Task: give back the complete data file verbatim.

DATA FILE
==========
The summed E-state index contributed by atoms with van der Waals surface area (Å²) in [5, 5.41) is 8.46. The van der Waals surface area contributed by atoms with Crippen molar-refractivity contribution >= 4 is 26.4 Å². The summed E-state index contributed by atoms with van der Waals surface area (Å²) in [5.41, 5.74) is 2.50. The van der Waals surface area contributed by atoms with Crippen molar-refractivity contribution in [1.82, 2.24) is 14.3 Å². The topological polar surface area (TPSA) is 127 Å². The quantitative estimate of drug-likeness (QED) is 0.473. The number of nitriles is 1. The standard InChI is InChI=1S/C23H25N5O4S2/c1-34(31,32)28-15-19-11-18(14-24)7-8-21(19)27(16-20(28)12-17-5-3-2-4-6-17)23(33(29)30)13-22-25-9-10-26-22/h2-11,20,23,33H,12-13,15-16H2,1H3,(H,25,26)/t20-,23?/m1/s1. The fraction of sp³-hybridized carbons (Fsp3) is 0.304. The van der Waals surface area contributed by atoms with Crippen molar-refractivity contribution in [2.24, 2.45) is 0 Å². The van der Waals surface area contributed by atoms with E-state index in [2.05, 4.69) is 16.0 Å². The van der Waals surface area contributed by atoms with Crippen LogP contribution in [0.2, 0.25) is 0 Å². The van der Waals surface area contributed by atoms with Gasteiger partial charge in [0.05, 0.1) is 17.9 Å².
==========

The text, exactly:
The summed E-state index contributed by atoms with van der Waals surface area (Å²) in [5, 5.41) is 8.46. The van der Waals surface area contributed by atoms with Crippen molar-refractivity contribution >= 4 is 26.4 Å². The summed E-state index contributed by atoms with van der Waals surface area (Å²) in [5.41, 5.74) is 2.50. The van der Waals surface area contributed by atoms with Crippen molar-refractivity contribution in [1.82, 2.24) is 14.3 Å². The topological polar surface area (TPSA) is 127 Å². The quantitative estimate of drug-likeness (QED) is 0.473. The number of nitriles is 1. The standard InChI is InChI=1S/C23H25N5O4S2/c1-34(31,32)28-15-19-11-18(14-24)7-8-21(19)27(16-20(28)12-17-5-3-2-4-6-17)23(33(29)30)13-22-25-9-10-26-22/h2-11,20,23,33H,12-13,15-16H2,1H3,(H,25,26)/t20-,23?/m1/s1. The fraction of sp³-hybridized carbons (Fsp3) is 0.304. The van der Waals surface area contributed by atoms with Crippen molar-refractivity contribution in [2.24, 2.45) is 0 Å². The van der Waals surface area contributed by atoms with E-state index in [2.05, 4.69) is 16.0 Å². The van der Waals surface area contributed by atoms with Crippen LogP contribution in [0.2, 0.25) is 0 Å². The van der Waals surface area contributed by atoms with Gasteiger partial charge in [0.05, 0.1) is 17.9 Å².